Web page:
*Cue Science Fiction/Double Feature*
I love science fiction, though I love it even more when its short, sweet, and to the point.
Or if it has music because who doesn’t love Rocky Horror.
Redshirts by John Scalzi was recommended to me when I had mentioned I was headed to a Star Trek experience, and it was sold to me when it was described as what happens when the ‘Redshirts’ or extras get wise to the fact that they always end up dead.
Does Redshirts seem like your cup of tea? Keep on reading to find out my thoughts and opinions.
Ensign Andrew Dahl has just been assigned to the Universal Union Capital Ship Intrepid, flagship of the Universal Union since the year 2456. It’s a prestige posting, and Andrew is thrilled all the more to be assigned to the ship’s Xenobiology laboratory.
Life couldn’t be better…until Andrew begins to pick up on the fact that:
(1) every Away Mission involves some kind of lethal confrontation with alien forces
(2) the ship’s captain, its chief science officer, and the handsome Lieutenant Kerensky always survive these confrontations
(3) at least one low-ranked crew member is, sadly, always killed.
Not surprisingly, a great deal of energy below decks is expended on avoiding, at all costs, being assigned to an Away Mission. Then Andrew stumbles on information that completely transforms his and his colleagues’ understanding of what the starship Intrepid really is…and offers them a crazy, high-risk chance to save their own lives.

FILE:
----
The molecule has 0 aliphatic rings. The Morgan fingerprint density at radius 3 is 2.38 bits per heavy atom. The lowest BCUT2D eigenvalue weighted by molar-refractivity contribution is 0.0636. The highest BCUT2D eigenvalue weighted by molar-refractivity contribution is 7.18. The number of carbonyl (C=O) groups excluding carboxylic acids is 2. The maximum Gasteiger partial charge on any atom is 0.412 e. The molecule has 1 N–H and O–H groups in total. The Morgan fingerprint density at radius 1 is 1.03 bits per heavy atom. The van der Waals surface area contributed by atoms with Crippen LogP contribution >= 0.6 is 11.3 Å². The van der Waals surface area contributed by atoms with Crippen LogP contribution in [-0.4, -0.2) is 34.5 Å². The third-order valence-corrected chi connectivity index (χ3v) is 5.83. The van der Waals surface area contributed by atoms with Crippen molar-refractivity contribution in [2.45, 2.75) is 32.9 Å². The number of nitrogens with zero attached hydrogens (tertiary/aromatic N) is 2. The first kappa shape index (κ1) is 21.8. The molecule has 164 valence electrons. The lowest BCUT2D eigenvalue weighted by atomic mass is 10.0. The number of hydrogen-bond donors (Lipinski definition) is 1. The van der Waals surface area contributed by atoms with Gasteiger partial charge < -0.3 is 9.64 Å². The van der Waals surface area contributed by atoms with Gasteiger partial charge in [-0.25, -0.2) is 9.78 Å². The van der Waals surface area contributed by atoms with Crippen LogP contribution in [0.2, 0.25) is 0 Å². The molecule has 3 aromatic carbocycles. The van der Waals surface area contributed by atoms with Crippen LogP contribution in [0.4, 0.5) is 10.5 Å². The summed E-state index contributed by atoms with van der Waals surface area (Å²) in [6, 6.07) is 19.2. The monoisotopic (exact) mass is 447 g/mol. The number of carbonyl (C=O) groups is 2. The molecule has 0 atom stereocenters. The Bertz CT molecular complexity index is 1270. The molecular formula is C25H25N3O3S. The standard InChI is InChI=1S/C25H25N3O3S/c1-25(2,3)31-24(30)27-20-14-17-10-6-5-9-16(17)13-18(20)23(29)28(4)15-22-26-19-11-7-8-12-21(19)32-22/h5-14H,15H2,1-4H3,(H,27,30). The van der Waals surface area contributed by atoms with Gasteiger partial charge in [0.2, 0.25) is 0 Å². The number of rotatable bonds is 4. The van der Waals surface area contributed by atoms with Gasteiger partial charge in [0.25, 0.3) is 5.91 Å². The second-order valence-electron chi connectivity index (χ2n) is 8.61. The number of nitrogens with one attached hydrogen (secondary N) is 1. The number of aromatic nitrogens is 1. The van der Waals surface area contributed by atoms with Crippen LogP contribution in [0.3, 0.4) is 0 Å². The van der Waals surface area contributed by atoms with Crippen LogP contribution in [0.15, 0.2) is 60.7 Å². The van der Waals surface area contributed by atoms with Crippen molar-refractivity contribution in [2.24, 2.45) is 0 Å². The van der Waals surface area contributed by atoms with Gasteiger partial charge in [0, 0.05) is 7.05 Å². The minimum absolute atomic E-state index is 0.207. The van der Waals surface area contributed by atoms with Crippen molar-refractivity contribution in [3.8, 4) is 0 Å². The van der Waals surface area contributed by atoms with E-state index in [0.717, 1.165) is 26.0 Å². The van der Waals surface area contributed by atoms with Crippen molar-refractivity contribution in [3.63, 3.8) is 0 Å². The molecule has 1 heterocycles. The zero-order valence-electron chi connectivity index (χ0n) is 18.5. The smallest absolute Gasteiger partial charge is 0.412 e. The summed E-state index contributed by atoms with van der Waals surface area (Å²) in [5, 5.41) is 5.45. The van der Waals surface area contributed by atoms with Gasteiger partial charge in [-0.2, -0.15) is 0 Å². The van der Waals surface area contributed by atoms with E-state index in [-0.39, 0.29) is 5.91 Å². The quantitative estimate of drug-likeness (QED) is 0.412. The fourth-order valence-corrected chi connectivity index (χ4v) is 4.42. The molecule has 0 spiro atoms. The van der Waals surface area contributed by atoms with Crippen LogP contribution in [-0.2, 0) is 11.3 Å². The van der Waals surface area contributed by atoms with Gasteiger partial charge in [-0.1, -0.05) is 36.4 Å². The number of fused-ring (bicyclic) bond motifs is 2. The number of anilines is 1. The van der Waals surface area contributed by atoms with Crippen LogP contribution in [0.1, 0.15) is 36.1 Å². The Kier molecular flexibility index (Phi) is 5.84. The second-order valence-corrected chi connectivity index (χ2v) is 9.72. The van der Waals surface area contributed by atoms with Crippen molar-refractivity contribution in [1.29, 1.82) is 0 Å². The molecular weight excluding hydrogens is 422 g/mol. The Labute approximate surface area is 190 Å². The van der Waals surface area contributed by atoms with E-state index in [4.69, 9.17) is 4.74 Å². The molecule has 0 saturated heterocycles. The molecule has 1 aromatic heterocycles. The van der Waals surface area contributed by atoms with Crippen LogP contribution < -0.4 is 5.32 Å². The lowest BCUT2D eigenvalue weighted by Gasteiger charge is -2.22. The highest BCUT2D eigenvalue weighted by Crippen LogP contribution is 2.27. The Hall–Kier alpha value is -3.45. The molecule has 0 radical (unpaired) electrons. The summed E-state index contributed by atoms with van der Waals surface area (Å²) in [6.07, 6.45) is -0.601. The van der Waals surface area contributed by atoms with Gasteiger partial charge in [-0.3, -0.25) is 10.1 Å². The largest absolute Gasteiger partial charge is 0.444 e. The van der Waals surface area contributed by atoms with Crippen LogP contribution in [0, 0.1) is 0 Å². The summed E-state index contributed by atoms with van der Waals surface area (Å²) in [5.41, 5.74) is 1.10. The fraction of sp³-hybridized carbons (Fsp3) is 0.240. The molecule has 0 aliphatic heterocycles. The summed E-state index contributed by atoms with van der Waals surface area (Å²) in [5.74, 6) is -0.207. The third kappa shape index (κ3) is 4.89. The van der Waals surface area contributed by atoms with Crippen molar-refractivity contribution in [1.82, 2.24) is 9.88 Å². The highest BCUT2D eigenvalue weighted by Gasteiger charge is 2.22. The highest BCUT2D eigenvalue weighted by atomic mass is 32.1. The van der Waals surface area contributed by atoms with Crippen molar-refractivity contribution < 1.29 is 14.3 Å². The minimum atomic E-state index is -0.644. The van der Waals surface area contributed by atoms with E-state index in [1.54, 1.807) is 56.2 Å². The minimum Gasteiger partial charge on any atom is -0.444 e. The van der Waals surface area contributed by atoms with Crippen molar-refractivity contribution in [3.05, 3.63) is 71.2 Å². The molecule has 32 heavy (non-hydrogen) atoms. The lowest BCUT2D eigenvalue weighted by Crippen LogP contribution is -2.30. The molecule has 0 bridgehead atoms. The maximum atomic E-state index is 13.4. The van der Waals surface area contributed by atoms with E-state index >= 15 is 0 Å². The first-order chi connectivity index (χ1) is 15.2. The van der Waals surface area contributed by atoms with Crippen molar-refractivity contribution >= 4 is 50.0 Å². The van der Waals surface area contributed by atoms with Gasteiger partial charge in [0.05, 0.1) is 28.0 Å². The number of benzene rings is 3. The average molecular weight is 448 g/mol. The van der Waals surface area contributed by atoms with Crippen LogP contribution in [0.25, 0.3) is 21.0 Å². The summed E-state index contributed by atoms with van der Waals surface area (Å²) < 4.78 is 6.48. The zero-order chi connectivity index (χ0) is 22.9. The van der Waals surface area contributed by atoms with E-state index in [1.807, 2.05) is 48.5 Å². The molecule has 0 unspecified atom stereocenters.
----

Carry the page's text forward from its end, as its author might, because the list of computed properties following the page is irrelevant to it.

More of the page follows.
If you are a science fiction fan, than boy oh boy this book is for you.
Besides exploiting one of the more noticeable Star Trek plot holes to make a colourful cast of characters, Scalzi’s Redshirts engages many of science fiction’s quirks to make a hell of a 300 page book.
Jenkins was by far the best character, his witty replies about not being sent the scripts pretty much made me laugh every time.
I don’t want to say too much of this book because reading it not knowing what the plot was going to turn into was half the fun.
My only criticism of this book is the last three chapters.
While it was fun to visit ‘reality’ and see how characters like and Nick, Matt and Samantha were getting on in Scalzi’s version of Los Angeles, I did feel as if it took away from the already brilliant ending of the Redshirts storyline.
Overall Rating: 4 out of 5 stars.